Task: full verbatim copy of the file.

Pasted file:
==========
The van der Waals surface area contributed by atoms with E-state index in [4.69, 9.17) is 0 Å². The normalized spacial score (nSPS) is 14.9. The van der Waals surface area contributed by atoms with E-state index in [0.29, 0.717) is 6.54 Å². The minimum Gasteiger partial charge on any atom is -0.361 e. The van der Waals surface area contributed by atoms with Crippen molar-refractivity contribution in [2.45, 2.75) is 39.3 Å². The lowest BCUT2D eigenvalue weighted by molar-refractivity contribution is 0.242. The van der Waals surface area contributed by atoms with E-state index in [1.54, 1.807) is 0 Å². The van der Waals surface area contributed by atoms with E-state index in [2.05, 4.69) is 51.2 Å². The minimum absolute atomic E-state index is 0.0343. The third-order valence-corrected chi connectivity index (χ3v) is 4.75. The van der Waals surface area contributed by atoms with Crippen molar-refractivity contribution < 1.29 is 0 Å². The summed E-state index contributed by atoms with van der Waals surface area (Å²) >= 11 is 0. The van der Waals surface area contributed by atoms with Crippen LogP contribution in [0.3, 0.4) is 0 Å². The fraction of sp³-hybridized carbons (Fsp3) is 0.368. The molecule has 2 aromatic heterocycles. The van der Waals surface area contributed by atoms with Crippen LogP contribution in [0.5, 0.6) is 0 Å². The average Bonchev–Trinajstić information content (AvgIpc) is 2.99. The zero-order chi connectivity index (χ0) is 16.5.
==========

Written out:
The van der Waals surface area contributed by atoms with E-state index in [4.69, 9.17) is 0 Å². The normalized spacial score (nSPS) is 14.9. The van der Waals surface area contributed by atoms with E-state index in [0.29, 0.717) is 6.54 Å². The minimum Gasteiger partial charge on any atom is -0.361 e. The van der Waals surface area contributed by atoms with Crippen molar-refractivity contribution in [2.45, 2.75) is 39.3 Å². The lowest BCUT2D eigenvalue weighted by molar-refractivity contribution is 0.242. The van der Waals surface area contributed by atoms with E-state index in [1.54, 1.807) is 0 Å². The van der Waals surface area contributed by atoms with E-state index in [2.05, 4.69) is 51.2 Å². The minimum absolute atomic E-state index is 0.0343. The third-order valence-corrected chi connectivity index (χ3v) is 4.75. The van der Waals surface area contributed by atoms with Crippen molar-refractivity contribution < 1.29 is 0 Å². The summed E-state index contributed by atoms with van der Waals surface area (Å²) >= 11 is 0. The van der Waals surface area contributed by atoms with Crippen LogP contribution in [0.3, 0.4) is 0 Å². The fraction of sp³-hybridized carbons (Fsp3) is 0.368. The molecule has 2 aromatic heterocycles. The van der Waals surface area contributed by atoms with Crippen LogP contribution in [0.5, 0.6) is 0 Å². The average Bonchev–Trinajstić information content (AvgIpc) is 2.99. The zero-order chi connectivity index (χ0) is 16.5.